The Prime Minister has made a bold promise to Aussies stranded overseas once the country hits a key milestone in the Covid-19 vaccination race.
Scott Morrison has promised to help Australians stranded overseas return home once the country hits an 80 per cent double-dosed vaccination target.
Speaking from Washington DC following talks with leaders from United States, India and Japan at the Quad meeting, the Prime Minister said Aussies would be able to travel once 80 per cent of the eligible population had received both Covid-19 jabs.
But he could not guarantee all Australians who applied to return with the Department of Foreign Affairs and Trade would be able to come home by Christmas.
“We have been running more commercial flights and if we need to, we will (run more), but once we hit 80 per cent vaccinations, then that means Australians will be able to travel in those states that are opening up,” he told reporters on Saturday morning.
“They will be able to get on planes and go overseas and come home, and that means Australians who are overseas and who are vaccinated with the vaccines that are recognised in Australia will be able to get on planes and come to Australia.”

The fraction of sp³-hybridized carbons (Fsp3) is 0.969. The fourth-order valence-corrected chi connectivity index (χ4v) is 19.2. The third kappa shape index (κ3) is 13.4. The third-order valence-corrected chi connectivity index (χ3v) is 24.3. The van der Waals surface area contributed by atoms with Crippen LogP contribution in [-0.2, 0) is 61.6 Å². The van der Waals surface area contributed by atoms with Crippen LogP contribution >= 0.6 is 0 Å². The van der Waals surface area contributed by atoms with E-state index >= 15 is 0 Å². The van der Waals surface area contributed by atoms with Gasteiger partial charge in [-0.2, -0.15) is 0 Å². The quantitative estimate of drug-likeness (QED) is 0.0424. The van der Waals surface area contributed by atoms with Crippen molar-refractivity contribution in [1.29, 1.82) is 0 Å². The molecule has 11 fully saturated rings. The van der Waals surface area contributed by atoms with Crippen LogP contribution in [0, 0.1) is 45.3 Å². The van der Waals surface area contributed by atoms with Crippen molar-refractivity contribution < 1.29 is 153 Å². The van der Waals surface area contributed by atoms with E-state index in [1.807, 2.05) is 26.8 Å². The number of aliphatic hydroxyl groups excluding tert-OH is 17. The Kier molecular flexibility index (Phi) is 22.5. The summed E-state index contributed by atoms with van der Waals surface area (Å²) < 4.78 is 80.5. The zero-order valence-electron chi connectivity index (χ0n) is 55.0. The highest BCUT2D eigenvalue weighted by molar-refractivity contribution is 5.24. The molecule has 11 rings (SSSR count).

Mr Morrison said arrival caps for vaccinated Aussies would be lifted.
“That means there will be the commercial demand for those flights to be put on,” he said.
“I don’t think Qantas will have to be encouraged to start running those flights and putting people on seats, and I’m looking forward to them getting on with that job, because that’s the business they are in.”
Mr Morrison also said climate change and clean energy was discussed in the meeting.
“When it comes to climate there was a real sense of resolve, and not just about the ‘if’ question but how we can support particularly developing countries within the Indo-Pacific to get access to the clean energy technology that enables them to transition their economies, just like Australia is seeking to transition our economy,” he said.
The PM said a clean energy supply chain summit would be held next year in Australia.
“A road map would be developed over the next 12 months that can see how we can combine the best scientific knowledge, industry knowledge and academics coming together to ensure we can transfer our energy technology to clean energy technology,” Mr Morrison said.
The PM arrived in the US early this week to discuss with US President Joe Biden the contentious nuclear-powered submarine decision, as well as the Quad meeting.